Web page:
So what now? The trade deadline has come and gone with little to nothing going in or coming out. The obvious places the Mets need to focus on are bullpen and power hitting. The Mets rank 21st in the league in Home Runs, and while this is in large part a function of playing in the deep-fenced Citi Field, it is also a function of their expected power hitters—Ike Davis, Lucas Duda, and Jason Bay—hitting very few. The bullpen is ranked last in the MLB, and while this is in part due to Frank Francisco’s long absence on the DL, all of the team’s offseason acquisitions (Jon Rauch, Tim Byrdak, and Ramon Ramirez) have been totally unreliable. Byrdak and Rauch started the season strong and then fell off. Hard thrower Bobby Parnell has since been assumed into the closer’s role, and has blown five of his nine opportunities. Ten of the Mets’ bullpen pitchers have E.R.A.s over 4, including Manny Acosta and Pedro Beato both sporting E.R.A.s over 10. The Mets are looking forward to bringing up developing pitchers Henry Mejia and Zach Wheeler, as well as continuing the success of Matt Harvey. But to put it bluntly, the Mets will not experience sustained success with eight or nine unreliable pitchers in their bullpen.
Another danger the Mets will soon face is losing David Wright. Wright’s contract is up after this season. With the current and repeated woes of the team, many people are questioning whether Wright wants to remain with a team that seems to always be rebuilding for next year. Personally, I don’t think Wright will leave. The Mets will have to pay up, but Wright is the undisputed leader of the New York Mets. To let him go would be to essentially admit defeat, and would also give Mets fans very little reason to watch. Wright is a veteran and an all-star, and a player the Mets will likely do all they can to hold onto.
There are 57 games left in the regular season. Though the Mets have faded, a diehard fan like me still feels there is something to hold onto. They are 11 games out of the division, a deficit that does not seem surmountable, especially considering the sustained success of the Washington Nationals. They are 8.5 games out the wild card, though in order to make their way up that ladder, will need to top the streaking Braves and Pirates in this final stretch. Does it seem likely? Not at all. Is it impossible though? Well…considering some of the stretches this team had in the first half, it is not impossible. But in my opinion, for this to happen, they will need to see increased consistency from several key players: Bobby Parnell, Jason Bay, and Johan Santana.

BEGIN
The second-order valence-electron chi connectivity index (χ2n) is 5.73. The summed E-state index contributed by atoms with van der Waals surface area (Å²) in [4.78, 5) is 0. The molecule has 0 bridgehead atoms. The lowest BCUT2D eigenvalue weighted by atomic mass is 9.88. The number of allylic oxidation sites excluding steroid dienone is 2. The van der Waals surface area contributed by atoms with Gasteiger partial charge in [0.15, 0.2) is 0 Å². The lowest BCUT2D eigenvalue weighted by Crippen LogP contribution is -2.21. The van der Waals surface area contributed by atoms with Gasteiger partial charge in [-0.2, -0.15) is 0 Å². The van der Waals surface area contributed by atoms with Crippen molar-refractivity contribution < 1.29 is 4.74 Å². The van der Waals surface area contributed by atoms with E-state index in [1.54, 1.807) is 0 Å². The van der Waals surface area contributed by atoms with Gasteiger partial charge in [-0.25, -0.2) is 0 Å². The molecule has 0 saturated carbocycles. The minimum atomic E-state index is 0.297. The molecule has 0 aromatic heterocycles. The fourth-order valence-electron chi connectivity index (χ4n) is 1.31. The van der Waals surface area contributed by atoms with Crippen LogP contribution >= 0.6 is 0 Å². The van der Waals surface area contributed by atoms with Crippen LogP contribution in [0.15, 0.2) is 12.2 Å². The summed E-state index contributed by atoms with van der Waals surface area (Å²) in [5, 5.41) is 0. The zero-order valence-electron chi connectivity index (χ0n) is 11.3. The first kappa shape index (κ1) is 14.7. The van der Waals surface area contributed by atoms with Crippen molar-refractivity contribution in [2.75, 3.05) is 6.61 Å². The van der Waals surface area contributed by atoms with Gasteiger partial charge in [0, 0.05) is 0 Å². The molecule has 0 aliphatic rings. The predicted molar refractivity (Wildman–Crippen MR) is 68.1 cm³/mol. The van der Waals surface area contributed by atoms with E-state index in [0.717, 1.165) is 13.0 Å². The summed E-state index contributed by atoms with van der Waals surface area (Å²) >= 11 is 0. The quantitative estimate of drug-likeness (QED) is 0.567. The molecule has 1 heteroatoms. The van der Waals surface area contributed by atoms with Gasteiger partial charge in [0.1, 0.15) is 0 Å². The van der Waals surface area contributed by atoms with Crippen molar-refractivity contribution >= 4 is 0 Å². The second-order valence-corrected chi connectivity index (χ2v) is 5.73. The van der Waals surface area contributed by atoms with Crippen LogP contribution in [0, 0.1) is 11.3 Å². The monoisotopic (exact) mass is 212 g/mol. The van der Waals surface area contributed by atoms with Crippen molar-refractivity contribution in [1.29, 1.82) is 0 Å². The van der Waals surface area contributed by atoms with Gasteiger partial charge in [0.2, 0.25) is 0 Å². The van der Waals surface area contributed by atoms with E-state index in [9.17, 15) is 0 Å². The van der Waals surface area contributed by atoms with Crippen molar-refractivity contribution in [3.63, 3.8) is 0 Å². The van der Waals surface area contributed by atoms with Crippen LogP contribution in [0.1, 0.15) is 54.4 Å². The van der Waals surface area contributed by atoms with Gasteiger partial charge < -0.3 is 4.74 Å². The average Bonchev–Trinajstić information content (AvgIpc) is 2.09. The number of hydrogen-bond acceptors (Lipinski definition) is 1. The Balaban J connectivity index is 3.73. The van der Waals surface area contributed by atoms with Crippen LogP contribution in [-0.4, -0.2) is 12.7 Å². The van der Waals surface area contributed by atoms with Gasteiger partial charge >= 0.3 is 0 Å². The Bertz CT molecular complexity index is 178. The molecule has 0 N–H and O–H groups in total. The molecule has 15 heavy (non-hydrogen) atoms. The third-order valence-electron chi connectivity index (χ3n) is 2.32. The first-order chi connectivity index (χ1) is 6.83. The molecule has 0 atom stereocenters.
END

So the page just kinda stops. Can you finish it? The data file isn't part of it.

Parnell is being groomed as a closer, and with the uncertainty surrounding the return of regular closer Frank Francisco, will be asked to return to that closer’s role frequently in the remainder of the season. If he can regularly close the door on one-run games, the Mets will likely pick up some ground. Jason Bay has been a continual disappointment, batting .157 this season with a .284 on base percentage. If the Mets are going to thrive this season or in the future, Jason Bay will at very least need to get his average up above .200 and his on base percentage above .325. It seems that Bay will never be the hitter the Mets expected him to be, but he can still be useful if he learns to operate more like Andres Torres, who despite a low batting average (.237) has cultivated a very impressive on base percentage (.351). Santana needs to be successful for as much of a conceptual reason as a statistical one. Along with Wright, Santana is a veteran and a leader. He pitched opening day, and for the most part, has been dominant, but was another player whose dominance faded after the all-star break. His success invigorates the team. And from a statistical perspective, another starter who can go 7 or 8 innings will keep the ball out of the hands of the unreliable bullpen.
So can we expect the Mets to make a World Series bid this year? Probably not. But just remember, when they won the Series in 1969, they were 9.5 games back of the Cubs in mid-August. Instead of investing in a bullpen, or a right-handed bat, maybe the Mets should invest in a well-timed black cat.
Stranger things have happened.